The complainant objected to a headline about Qatar’s bid to move the International Civil Aviation Organization from Montreal to Doha. I found that the headline failed to capture the nuance.
Complaint from Mike Fegelman, Executive Director, HonestReporting Canada, about an As It Happens headline about Qatar’s bid to move the International Civil Aviation Organization from Montreal to Doha.
In early May, 2013, the Gulf state of Qatar launched a campaign to move the headquarters of the International Civil Aviation Organization (ICAO) from Montreal to Doha. ICAO has been situated in Montreal since 1947. Other aviation related industries have also located there as a result. ICAO itself has a large work force, so losing the headquarters would have significant impact. There was quite a lot of speculation about the motivation for the Qatari bid. (As a footnote, on May 24, 2013, the proposal was withdrawn.)
You objected to an As It Happens headline, as well as part of the introduction to the interview on the subject aired later in the program. You felt it was wrong to present the stated reason for the campaign as fact, since it was not substantiated. The bolded phrases are the ones you are concerned about. In your original complaint, you quoted from both the headline and the introduction to the interview itself: The headline was heard at the start of the program; the introduction and the item ran about a half hour later, at the start of the second part of the program.
“Severe turbulence. The country of Qatar starts a campaign to have a U.N. aviation agency moved from its longtime home in Montreal -- and Canada's Middle East policy is the reason… And the campaign to move it to Doha is seen as an aggressive political tactic by Qatar against Canadian policy in the Middle East.”
The headline stated: “Severe turbulence. The country of Qatar starts a campaign to have a UN aviation agency moved from its long-time home in Montreal – and Canada’s Middle Eastern2 policy is the reason.” The second sentence you added comes from a longer introduction to the interview itself.
This was the complete introductory script:
“Using planes as pawns. There’s a new campaign, led by the Arab state of Qatar, to move the UN aviation agency in Montreal to the Middle East by 2016. The International Civil Aviation Organization, or ICAO, has been based in Montreal since 1947. And the campaign to move it to Doha is seen as an aggressive political tactic by Qatar against Canadian policy in the Middle East.”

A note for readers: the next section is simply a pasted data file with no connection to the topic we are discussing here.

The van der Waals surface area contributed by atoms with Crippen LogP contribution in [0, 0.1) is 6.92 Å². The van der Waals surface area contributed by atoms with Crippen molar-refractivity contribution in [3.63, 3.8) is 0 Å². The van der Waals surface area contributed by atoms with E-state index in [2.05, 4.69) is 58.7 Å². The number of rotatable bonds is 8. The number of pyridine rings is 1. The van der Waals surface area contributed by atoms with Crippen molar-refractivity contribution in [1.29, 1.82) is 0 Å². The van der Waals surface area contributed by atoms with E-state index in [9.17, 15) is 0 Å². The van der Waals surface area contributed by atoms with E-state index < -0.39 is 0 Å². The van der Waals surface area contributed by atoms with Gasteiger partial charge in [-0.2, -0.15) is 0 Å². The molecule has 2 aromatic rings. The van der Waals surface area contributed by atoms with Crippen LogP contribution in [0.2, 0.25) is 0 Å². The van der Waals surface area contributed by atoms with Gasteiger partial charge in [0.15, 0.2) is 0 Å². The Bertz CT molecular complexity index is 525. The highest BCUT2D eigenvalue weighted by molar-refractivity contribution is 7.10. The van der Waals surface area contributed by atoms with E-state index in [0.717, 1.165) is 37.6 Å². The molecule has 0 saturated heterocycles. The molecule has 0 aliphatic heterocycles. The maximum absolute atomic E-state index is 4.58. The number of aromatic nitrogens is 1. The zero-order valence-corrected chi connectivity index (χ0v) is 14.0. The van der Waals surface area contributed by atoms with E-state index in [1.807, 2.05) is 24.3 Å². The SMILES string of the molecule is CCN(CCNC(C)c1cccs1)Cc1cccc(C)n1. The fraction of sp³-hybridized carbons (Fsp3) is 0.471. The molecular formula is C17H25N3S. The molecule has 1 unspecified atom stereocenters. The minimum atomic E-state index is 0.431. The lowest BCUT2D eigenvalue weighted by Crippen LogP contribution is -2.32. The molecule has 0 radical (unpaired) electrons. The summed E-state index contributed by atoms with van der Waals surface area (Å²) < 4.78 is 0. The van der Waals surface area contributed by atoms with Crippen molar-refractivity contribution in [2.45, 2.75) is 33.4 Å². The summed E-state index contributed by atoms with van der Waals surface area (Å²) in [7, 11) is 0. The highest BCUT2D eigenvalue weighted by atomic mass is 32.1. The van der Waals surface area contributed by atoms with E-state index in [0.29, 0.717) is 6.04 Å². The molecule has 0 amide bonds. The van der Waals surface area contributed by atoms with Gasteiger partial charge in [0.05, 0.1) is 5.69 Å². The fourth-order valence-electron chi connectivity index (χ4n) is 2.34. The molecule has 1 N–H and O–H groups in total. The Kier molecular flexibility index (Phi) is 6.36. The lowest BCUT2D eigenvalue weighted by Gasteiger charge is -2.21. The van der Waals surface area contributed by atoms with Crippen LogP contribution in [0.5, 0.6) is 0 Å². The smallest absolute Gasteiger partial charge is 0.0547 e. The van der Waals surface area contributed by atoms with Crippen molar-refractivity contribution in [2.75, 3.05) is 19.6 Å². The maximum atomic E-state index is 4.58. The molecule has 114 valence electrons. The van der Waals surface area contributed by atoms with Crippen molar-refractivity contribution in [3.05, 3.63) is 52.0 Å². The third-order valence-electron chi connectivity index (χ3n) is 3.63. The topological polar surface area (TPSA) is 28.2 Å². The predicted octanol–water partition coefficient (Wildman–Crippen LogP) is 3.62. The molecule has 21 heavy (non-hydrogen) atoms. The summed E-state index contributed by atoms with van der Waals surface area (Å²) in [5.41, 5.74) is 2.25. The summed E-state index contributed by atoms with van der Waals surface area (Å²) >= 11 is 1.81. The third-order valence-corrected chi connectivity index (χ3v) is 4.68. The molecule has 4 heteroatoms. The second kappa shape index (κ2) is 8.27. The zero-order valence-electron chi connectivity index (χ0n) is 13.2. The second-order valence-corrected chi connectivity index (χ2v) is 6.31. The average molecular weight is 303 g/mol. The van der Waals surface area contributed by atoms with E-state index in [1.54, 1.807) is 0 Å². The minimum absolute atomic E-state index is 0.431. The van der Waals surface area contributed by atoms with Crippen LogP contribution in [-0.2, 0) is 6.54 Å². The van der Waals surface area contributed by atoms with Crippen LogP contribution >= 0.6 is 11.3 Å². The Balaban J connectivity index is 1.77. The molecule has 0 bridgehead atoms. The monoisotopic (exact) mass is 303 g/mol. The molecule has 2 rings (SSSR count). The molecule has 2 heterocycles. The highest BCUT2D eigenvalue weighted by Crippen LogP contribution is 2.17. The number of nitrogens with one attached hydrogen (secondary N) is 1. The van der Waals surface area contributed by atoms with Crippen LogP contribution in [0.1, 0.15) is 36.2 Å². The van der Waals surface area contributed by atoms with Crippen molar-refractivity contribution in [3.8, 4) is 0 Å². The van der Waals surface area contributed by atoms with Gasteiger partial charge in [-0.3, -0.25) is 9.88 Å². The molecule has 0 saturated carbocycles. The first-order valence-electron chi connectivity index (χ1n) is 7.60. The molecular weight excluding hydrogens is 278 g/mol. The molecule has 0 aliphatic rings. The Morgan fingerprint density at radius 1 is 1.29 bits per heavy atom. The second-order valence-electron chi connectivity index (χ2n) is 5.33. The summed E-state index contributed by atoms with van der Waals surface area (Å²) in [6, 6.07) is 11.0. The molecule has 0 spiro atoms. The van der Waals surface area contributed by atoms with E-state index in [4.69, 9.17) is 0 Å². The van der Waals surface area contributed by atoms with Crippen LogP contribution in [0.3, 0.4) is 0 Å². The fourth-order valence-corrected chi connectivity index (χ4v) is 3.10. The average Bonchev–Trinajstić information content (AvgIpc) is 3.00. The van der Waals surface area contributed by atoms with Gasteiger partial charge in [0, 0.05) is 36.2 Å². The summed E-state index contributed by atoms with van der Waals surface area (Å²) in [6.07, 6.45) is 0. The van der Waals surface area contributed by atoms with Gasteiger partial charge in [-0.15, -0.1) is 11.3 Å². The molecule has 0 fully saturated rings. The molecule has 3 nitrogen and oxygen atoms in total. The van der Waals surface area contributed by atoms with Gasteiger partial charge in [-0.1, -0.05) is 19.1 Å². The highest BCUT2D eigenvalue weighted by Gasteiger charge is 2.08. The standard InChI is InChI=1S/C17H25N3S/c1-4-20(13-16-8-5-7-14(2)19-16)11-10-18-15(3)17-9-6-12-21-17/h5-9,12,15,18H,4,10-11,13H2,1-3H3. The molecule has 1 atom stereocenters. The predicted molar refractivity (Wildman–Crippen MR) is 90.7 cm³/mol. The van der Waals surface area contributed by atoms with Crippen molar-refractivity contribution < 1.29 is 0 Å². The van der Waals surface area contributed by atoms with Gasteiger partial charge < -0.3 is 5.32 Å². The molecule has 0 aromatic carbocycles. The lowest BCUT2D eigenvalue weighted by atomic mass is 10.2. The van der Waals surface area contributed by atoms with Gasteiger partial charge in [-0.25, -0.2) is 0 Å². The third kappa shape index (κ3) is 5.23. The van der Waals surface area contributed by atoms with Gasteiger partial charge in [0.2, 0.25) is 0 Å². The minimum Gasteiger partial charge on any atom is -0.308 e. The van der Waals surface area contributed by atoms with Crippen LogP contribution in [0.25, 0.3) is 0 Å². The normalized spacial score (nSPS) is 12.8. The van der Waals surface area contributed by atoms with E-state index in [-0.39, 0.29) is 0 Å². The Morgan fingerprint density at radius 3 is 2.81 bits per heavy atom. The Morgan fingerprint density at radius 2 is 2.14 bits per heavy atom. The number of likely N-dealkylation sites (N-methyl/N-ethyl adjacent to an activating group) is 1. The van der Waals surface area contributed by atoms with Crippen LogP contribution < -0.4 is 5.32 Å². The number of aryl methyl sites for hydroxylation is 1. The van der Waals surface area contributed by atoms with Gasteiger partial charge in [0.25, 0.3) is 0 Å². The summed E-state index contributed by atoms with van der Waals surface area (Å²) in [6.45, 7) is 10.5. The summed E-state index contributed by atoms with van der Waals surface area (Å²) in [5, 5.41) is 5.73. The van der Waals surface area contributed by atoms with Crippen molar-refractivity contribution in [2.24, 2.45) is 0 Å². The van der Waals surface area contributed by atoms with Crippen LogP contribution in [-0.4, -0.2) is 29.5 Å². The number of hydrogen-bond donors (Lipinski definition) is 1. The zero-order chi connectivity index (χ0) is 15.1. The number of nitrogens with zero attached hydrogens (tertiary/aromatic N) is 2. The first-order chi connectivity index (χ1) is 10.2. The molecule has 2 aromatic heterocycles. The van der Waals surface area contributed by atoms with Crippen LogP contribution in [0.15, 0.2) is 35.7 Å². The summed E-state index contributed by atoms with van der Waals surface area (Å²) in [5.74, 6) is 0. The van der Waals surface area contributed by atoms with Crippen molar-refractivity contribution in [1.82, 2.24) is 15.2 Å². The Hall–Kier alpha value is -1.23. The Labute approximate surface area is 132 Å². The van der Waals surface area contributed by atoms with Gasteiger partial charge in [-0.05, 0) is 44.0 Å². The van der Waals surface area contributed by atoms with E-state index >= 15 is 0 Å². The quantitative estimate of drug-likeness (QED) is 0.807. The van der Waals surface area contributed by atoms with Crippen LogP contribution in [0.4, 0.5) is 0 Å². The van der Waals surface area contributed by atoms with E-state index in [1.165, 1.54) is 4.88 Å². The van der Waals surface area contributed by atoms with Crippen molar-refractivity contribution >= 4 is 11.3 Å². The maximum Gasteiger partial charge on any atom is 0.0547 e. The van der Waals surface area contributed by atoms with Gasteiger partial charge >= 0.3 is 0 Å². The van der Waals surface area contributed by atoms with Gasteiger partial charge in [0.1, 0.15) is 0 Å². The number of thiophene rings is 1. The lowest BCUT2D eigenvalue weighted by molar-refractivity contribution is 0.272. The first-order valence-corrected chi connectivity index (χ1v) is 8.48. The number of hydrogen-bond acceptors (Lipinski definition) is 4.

You wanted an on-air correction “to remedy unsubstantiated information stated as fact.” You wrote: “While Canada’s Mid-east foreign policy may have played some role in Qatar’s determinations, it may/may not have been ‘the (only) reason’ despite AIH saying so. It’s more likely that Qatar and other Arab nations may be exploiting the Palestinian cause to advance their own interests.” After receiving a reply from As It Happens executive producer Robin Smythe, you re-iterated your desire to have the headline corrected – both on air and on the website where the headline can still be read.
In her response, Executive Producer Robin Smythe noted that your complaint linked two different references: “…they were in fact heard in two separate parts of the program, with other explanatory scripting included…” She did not agree that the program had treated as fact that anger at Canada’s mid-east policy was the reason for Qatar’s move. “In our introduction script, we state that ‘…the campaign is seen (sic) as an aggressive political tactic...’ which again is indeed true. There is more than one example of news articles and commentary which suggest this.”
She pointed out that throughout the interview the host phrased questions about motive with the phrase “seem to have,” thereby showing it is based on analysis of the facts. “The focus of our interview was to talk about the defence of Montreal as the location for ICAO, by air carriers. Our host’s first question to our guest was: what does having the international aviation organization based in Montreal mean for that city? We also followed up with: How might it change or be different if it were to move to Qatar? Our host also asked: ‘The offer from Qatar seems to have come out of a group of Arab ambassadors in the United Nations, who are angry with how Canada...the stand it’s taken on issues dealing with the Palestinians, and its relationship with Israel, and it feels Canada is no longer the appropriate place for this agency and they seem to have made this move to ask that the agency move to Qatar following the most recent visit of John Baird to Israel. Do you see ICAO being used as a political pawn?’ This is the critical question. It is our responsibility to put out ideas that are being discussed in the media, and ask our guests to comment. Then Carol confirms with the guest that this is a serious offer.”